If you really feel like it you can make ghee for yourself. It’s a type of clarified butter.
Basically you will need to heat some unsalted butter in a pan and let it simmer long enough for all the moisture to evaporate and the milk solids to brown slightly.
Then you need to skim off the scum-like milk solids; leave the clear liquid to cool and then pour it into jars. It’s the browning process incidentally that gives the ghee its faintly nutty flavour.
Or you can simply go out and buy a jar of Ghee Easy – our preferred method.
Most of us have probably come across ghee in Indian cookery. It was devised to stop butter from going rancid in hot climates and can actually be stored unrefrigerated for several months; even longer in the fridge.
As a family we love butter, but because of its milk solids content cooking with it can be problematical.
As with vegetable oils it burns at high temperature, and burned fat neither tastes good nor is healthy.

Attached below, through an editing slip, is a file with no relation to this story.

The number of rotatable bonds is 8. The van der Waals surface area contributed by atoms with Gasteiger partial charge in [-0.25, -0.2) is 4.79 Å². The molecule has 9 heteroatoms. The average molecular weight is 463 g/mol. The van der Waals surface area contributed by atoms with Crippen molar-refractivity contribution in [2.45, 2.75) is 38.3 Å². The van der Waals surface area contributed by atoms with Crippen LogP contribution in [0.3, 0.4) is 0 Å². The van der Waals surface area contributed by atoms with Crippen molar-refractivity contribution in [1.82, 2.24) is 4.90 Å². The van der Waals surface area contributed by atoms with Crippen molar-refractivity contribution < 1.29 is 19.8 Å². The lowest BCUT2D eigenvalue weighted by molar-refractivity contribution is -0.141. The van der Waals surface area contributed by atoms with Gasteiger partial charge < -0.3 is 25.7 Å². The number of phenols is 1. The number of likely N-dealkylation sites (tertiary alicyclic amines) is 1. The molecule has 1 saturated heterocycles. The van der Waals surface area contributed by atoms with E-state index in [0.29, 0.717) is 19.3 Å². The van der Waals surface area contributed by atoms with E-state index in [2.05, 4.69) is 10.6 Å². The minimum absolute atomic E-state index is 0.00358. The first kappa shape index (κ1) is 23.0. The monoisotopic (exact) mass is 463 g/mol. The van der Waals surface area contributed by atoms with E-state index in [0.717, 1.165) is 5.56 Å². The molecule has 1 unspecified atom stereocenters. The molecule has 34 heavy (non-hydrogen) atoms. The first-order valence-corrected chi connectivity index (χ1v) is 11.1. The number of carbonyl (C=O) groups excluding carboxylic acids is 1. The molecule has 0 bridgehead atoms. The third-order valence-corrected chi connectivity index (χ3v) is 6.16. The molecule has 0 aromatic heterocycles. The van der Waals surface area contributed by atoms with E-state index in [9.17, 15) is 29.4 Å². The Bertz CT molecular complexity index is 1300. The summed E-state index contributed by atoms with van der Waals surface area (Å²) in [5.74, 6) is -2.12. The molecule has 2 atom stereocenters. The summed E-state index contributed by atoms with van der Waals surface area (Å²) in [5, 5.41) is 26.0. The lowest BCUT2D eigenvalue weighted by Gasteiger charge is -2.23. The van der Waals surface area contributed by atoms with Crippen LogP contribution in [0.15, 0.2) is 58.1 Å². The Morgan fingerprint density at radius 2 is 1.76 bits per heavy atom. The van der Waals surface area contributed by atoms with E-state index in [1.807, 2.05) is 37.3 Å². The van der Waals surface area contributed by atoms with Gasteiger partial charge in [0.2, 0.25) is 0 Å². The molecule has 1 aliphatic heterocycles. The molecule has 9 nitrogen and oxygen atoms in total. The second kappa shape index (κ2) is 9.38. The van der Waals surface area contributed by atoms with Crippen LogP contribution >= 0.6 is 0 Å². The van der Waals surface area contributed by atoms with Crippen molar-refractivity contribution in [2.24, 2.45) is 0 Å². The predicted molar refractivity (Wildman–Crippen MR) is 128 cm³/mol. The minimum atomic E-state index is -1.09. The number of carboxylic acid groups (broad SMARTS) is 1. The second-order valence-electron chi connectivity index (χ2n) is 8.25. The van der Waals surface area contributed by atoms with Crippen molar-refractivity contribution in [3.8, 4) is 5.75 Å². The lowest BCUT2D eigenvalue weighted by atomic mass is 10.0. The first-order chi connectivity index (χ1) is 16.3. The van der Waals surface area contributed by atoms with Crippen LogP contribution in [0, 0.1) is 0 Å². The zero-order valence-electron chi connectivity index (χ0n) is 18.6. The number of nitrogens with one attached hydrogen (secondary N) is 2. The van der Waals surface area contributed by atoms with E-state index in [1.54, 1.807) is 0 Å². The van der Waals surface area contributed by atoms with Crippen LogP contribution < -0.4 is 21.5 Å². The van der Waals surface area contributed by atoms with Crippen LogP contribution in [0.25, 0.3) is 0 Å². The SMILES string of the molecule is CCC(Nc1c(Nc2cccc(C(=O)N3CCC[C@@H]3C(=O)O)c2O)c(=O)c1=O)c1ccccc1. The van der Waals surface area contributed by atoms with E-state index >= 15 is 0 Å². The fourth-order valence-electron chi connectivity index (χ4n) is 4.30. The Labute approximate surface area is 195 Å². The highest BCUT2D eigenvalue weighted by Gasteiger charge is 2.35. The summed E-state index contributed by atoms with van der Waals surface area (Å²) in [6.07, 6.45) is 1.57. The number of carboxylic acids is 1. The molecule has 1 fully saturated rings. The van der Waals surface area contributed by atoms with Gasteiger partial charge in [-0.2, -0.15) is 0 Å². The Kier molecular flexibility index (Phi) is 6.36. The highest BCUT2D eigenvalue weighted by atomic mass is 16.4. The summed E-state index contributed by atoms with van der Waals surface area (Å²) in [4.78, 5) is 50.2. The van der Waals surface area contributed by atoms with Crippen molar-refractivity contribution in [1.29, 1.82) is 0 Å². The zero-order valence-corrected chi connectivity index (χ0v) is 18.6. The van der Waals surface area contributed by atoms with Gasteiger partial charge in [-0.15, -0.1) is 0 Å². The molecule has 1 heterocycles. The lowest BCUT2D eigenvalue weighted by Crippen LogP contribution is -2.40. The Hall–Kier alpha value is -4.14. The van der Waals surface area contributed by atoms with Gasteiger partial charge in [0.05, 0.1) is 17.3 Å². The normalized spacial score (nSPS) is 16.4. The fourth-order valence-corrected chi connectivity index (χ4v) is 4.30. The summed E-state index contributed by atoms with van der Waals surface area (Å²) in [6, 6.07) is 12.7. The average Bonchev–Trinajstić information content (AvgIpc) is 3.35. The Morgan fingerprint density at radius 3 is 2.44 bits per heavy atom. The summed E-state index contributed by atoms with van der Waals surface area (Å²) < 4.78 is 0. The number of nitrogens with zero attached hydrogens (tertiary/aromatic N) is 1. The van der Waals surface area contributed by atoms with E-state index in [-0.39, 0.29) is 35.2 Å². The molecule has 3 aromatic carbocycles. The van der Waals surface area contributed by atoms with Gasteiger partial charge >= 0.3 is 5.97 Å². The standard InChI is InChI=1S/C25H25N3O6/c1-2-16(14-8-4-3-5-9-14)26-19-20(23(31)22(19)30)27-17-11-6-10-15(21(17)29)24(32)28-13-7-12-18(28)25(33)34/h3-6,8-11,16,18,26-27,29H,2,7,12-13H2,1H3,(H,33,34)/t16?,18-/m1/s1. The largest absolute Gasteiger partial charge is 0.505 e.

So we have come to the conclusion that ghee is the answer for us.
It still has the taste of butter, we love it spread on toast, or a spoonful or two stirred into rice, but it also has a much higher smoke point – 250˚C so it’s great for baking and roasting, and especially for frying and our stir-fries.
Ghee Easy is made in Holland from organic Dutch butter and is pure butter oil; a natural product with no added nasties, rich in saturated fatty acids and containing no trans fats. It is also said to help digestion by aiding the absorption of nutrients and also helps to expel toxins.
Ghee Easy comes in a variety of jar sizes and is available nationwide from Sainsbury’s stores, RRP: £6.00 for a 245g jar. Also available from Planet Organic and Wholefoods.